Commitment from all levels of an organization is key, too. The pivot to digital transformation and VBC requires an all-in mentality from senior leadership, reskilling existing staff and keeping an open mind. VBC “is here to stay, not some niche thing,” Jackson said.
Organizations that invest in VBC will see a return on investment not only financially, but for their patient populations, as well.
“The more you use data, the more valuable it is,” Moyer said.
Lessons learned from COVID-19
Although the pandemic laid bare some of the shortcomings of the health care system, it also showed how well it works when public health and VBC are part of the equation, according to Greg Adams, chair and CEO of Kaiser Permanente. Coordinated efforts coupled with data analysis and sharing helped identify SARS-CoV-2 outbreaks within the population, while collaboration between the public and private sector helped deliver millions of vaccine shots into arms, which protected and reduced the severity of sickness for many.
These efforts highlight how crucial the public health system is, said Adams, who added that he learned the importance of public health growing up in rural Georgia. Investment is vital, but it needs to be in the right areas, such as public health initiatives to combat SDOH, for example.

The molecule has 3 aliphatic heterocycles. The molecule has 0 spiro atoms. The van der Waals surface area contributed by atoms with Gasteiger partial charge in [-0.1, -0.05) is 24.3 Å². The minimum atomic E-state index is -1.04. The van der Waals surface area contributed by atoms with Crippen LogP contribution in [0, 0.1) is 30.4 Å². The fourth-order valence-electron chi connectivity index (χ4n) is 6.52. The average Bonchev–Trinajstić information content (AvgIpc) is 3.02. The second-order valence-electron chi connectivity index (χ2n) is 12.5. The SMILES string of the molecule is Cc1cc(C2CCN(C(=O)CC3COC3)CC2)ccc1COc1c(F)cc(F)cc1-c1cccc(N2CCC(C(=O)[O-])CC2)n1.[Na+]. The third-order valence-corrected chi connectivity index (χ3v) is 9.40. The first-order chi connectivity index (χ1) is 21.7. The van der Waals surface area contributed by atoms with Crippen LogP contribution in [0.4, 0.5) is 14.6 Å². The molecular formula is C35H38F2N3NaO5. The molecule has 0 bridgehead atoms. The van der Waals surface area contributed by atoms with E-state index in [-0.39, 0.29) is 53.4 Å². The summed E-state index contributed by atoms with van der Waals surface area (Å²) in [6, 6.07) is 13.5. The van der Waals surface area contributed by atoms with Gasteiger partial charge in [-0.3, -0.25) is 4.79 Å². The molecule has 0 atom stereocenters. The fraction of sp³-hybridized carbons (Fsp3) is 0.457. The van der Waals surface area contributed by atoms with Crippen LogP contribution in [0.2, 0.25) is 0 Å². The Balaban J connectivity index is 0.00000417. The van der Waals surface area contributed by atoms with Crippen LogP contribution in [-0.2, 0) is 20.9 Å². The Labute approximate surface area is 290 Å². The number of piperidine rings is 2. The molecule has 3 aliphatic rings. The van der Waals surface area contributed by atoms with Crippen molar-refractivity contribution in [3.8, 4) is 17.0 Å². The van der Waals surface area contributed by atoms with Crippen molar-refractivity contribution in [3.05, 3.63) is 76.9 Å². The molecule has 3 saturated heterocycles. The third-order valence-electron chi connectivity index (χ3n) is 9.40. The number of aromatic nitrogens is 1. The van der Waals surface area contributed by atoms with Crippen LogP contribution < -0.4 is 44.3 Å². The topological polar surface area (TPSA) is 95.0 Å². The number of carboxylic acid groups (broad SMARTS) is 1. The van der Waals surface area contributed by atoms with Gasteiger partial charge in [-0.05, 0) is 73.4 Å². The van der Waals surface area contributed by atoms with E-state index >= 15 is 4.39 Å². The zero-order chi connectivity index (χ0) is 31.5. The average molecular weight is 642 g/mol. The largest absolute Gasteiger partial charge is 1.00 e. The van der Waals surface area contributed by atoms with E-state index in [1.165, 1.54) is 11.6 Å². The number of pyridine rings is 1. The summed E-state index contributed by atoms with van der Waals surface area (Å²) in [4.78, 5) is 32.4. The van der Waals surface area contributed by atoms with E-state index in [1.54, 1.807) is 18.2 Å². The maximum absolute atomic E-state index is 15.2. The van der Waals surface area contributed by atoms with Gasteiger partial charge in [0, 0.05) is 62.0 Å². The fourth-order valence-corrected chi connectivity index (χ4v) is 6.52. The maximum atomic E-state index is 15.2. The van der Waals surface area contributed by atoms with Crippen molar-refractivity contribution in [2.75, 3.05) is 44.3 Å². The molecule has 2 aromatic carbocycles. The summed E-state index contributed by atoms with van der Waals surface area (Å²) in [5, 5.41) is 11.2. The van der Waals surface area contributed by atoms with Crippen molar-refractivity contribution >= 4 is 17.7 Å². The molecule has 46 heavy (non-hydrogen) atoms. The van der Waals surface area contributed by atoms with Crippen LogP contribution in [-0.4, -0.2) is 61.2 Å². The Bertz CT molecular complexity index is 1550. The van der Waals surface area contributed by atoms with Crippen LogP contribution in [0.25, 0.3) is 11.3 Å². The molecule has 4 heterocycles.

Shifting the thinking toward VBC and understanding how care is funded enables stakeholders to “own what public health systems have done and shape it,” said Adams, adding that the money is there “for us not to just do sick care” but to also make inroads to invest in “doing health” for people.
The pandemic forced a reaction from the health care system that is still being felt today – and will continue to be going forward, Adams said. “We don’t always get to choose the moments we need,” he said. “Sometimes, the moments choose us.”
COVID-19 also provided an inflection point, and perhaps a rallying cry, for health care leaders, Adams said: “It’s our moment to say, ‘We can do this differently.’”
Takeaway quote of the day
“As leaders of health care, we have a social obligation to help this nation and our communities be healthy.” — Greg Adams, chair and CEO of Kaiser Permanente